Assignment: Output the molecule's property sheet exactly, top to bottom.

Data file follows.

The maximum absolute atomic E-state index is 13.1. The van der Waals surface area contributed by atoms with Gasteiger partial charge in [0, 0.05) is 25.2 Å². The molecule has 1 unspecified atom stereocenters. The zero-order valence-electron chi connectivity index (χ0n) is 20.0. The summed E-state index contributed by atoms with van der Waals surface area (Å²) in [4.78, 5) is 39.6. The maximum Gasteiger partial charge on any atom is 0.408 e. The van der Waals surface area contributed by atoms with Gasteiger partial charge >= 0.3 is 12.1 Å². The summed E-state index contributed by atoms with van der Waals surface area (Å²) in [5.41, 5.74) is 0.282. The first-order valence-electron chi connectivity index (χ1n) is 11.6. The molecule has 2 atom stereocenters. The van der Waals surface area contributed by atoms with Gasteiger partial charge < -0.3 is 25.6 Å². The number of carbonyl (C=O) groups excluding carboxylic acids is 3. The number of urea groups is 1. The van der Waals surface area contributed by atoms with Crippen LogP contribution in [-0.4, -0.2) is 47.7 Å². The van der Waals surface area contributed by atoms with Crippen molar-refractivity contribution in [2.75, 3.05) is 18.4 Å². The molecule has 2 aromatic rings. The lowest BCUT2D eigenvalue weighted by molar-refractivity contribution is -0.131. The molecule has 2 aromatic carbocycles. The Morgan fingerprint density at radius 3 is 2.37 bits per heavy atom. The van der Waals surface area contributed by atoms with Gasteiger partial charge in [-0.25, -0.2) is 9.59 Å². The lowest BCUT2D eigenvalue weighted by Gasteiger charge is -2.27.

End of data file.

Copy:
The maximum absolute atomic E-state index is 13.1. The van der Waals surface area contributed by atoms with Gasteiger partial charge in [0, 0.05) is 25.2 Å². The molecule has 1 unspecified atom stereocenters. The zero-order valence-electron chi connectivity index (χ0n) is 20.0. The summed E-state index contributed by atoms with van der Waals surface area (Å²) in [4.78, 5) is 39.6. The maximum Gasteiger partial charge on any atom is 0.408 e. The van der Waals surface area contributed by atoms with Gasteiger partial charge >= 0.3 is 12.1 Å². The summed E-state index contributed by atoms with van der Waals surface area (Å²) in [5.41, 5.74) is 0.282. The first-order valence-electron chi connectivity index (χ1n) is 11.6. The molecule has 2 atom stereocenters. The van der Waals surface area contributed by atoms with Gasteiger partial charge < -0.3 is 25.6 Å². The number of carbonyl (C=O) groups excluding carboxylic acids is 3. The number of urea groups is 1. The van der Waals surface area contributed by atoms with Crippen LogP contribution in [-0.4, -0.2) is 47.7 Å². The van der Waals surface area contributed by atoms with Crippen molar-refractivity contribution in [2.75, 3.05) is 18.4 Å². The molecule has 2 aromatic rings. The lowest BCUT2D eigenvalue weighted by molar-refractivity contribution is -0.131. The molecule has 2 aromatic carbocycles. The Morgan fingerprint density at radius 3 is 2.37 bits per heavy atom. The van der Waals surface area contributed by atoms with Gasteiger partial charge in [-0.25, -0.2) is 9.59 Å². The lowest BCUT2D eigenvalue weighted by Gasteiger charge is -2.27.